Antibiotic cycling, mixing don't affect resistance, study says

Editor's note: This story was updated on Jan 29, 2018, with comments from lead study author Joppe van Duijn, MD.

Since the 1980s, the concept of rotating antibiotic treatments for patients with bacterial infections has been viewed as a potential strategy for reducing antibiotic resistance rates in hospitals. The idea behind the strategy is that withdrawing the use of an antibiotic in favor of another on a hospital-wide level will reduce the selective pressure for resistance so that the drug will remain effective.

This approach, called antibiotic cycling, involves using a specific antibiotic as a first-line therapy for all patients for a defined period, replacing that antibiotic with a drug of a different class but a similar spectrum of activity for the same duration, then repeating the cycle. More than two different antibiotics can be part of this rotation. The strategy has been likened to crop rotation.

Another strategy for reducing the prevalence of drug resistance, called antibiotic mixing, takes a less structured approach, with each consecutive patient on a ward being treated with an alternative class of antibiotic.

These approaches have been of considerable interest in intensive care units (ICUs), where patients are vulnerable to antibiotic-resistant gram-negative bacterial infections, antibiotic usage is high, and transmission of drug-resistant bacteria frequently occurs. But neither antibiotic cycling nor mixing has produced conclusive results in clinical studies, and it's unclear if one strategy would be better for reducing rates of antibiotic-resistant gram-negative bacteria.

Now, a team of European researchers writing in The Lancet Infectious Diseases has concluded that neither strategy is particularly effective.

Strategies produce similar results

In the multi-center, cluster-randomized crossover study, the researchers randomly assigned eight European ICUs to two 9-month intervention periods in which they could use one of three antibiotic groups (third- or fourth-generation cephalosporins, piperacillin-tazobactam, or carbapenems) for empirical treatment of patients with ICU-acquired gram-negative bacterial infections. The intervention periods were separated by a 1-month washout period.

In the cycling intervention, the preferred empirical treatment changed every 6 weeks; during mixing, it changed with every consecutive empirical treatment course. Treating physicians could deviate from the protocol in case of safety concerns and were allowed to use non-study antibiotics for combination therapy.

Over the almost 3-year study period (June 2011 through February 2014), three ICUs were assigned to mixing followed by cycling, and five were assigned to cycling followed by mixing. The primary end point was unit-wide prevalence of carriage with antibiotic-resistant, gram-negative bacteria—defined as Enterobacteriaceae with extended-spectrum beta-lactamase production or resistance to piperacillin-tazobactam and Acinetobacter spp and Pseudomonas aeruginosa with resistance to piperacillin-tazobactam or carbapenems—measured through monthly point-prevalence screening cultures.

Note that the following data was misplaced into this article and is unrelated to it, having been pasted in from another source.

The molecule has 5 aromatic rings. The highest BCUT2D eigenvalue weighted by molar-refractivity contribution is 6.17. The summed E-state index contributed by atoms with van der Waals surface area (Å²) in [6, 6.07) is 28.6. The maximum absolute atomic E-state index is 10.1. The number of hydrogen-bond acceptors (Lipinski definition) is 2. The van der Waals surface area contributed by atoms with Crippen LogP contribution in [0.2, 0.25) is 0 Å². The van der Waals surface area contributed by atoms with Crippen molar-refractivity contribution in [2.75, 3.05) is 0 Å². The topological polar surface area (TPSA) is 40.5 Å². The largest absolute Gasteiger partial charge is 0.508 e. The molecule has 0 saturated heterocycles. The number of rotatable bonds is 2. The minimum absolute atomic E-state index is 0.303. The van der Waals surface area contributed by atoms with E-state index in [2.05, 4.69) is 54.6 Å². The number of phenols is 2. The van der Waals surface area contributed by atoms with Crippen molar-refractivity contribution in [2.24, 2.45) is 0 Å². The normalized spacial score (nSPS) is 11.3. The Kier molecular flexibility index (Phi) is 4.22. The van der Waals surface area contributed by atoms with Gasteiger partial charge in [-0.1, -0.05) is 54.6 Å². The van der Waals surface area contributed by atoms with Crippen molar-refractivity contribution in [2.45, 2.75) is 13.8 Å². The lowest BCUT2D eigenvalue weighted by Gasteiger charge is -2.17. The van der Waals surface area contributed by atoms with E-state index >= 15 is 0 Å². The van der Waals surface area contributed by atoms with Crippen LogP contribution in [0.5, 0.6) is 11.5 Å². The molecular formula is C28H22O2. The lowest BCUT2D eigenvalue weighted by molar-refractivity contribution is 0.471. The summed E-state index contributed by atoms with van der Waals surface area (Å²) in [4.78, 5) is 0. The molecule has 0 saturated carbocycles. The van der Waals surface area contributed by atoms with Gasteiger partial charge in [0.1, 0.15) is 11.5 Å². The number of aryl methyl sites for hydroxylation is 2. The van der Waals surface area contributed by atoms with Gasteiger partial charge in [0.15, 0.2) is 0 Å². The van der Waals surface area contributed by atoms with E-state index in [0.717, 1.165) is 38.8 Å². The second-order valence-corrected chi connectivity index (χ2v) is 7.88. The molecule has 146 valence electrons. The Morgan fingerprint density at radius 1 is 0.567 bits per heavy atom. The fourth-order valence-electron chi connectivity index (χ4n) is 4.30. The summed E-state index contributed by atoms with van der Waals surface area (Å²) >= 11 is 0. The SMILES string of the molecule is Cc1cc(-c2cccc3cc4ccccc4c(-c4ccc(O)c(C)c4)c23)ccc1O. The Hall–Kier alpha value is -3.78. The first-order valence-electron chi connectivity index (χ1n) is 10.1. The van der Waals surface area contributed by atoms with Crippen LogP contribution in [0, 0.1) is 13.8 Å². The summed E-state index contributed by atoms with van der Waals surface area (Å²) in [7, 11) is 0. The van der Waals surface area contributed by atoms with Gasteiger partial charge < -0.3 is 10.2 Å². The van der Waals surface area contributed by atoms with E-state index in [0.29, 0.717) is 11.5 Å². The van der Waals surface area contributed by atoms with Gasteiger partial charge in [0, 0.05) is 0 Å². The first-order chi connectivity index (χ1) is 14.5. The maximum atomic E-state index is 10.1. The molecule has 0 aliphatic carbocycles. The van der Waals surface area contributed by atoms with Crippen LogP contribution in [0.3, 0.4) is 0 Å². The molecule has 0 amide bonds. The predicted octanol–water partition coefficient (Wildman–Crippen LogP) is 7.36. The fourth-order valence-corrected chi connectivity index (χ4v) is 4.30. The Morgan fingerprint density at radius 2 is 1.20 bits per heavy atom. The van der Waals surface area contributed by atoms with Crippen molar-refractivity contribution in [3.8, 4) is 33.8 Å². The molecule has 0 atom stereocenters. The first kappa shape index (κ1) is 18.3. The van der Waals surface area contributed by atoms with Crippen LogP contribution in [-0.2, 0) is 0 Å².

Overall, 4,069 patients were admitted to the ICUs during the cycling periods and 4,707 were admitted during the mixing periods. Of these patients, 1,598 (745 during cycling and 853 during mixing) were present for the monthly point-prevalence surveys and were included in the final analysis.

Use of the three different antibiotic classes overall was similar during the two intervention periods, accounting for 42% of all antibiotics used in the ICUs during the cycling intervention and 43% of antibiotics used during mixing (compared with 39% during baseline). Microbiological screening results showed that the mean prevalence of antibiotic-resistant, gram-negative bacteria was 23% during the cycling interventions (168 out of 745 patients) and 22% during mixing (184 of 853 patients).

The authors of the study say the interventions achieved their intended goal of varying the use of the three antibiotics without changing the volume used over time. In addition, there were substantial differences in exposure to the three antibiotics in the two interventions. During cycling, antibiotic use for the non-preferred drugs fell by half to two-thirds, while use of the three antibiotics remained stable during mixing. But the differences in exposure didn't affect the overall prevalence of antibiotic resistance on the ICUs.

"In this cluster-randomised crossover study in eight ICUs, 9-month periods of antibiotic cycling and mixing did not change the unit-wide prevalence of antibiotic-resistant, gram-negative bacteria," the authors write. "Therefore, structured rotation of antibiotic prescription policies for possible gram-negative bacteria cannot be considered as a measure to reduce antibiotic resistance in ICUs."

Despite the results, lead study author Joppe van Duijn, MD, of the Julius Center for Health Sciences and Primary Care in the Netherlands said in an email that a lot of unanswered questions remain about antibiotic rotation. "There are a lot of rotation strategies possible, of which we tested just two," van Duijn said. "Antibiotic rotation will, therefore, need to be further studied to find out which specific intervention fits which specific ICU best."

Ultimately, van Duijn and his colleagues conclude, lowering the total volume of antibiotics used in ICUs remains the best strategy for reducing selection pressure and controlling the emergence of antibiotic-resistant bacteria. That can best be achieved, they say, by improved diagnostics that can determine which patients need antibiotics and which don't, and by biomarker-guided reductions in antibiotic duration.

See also:

Jan 24 Lancet Infect Dis study

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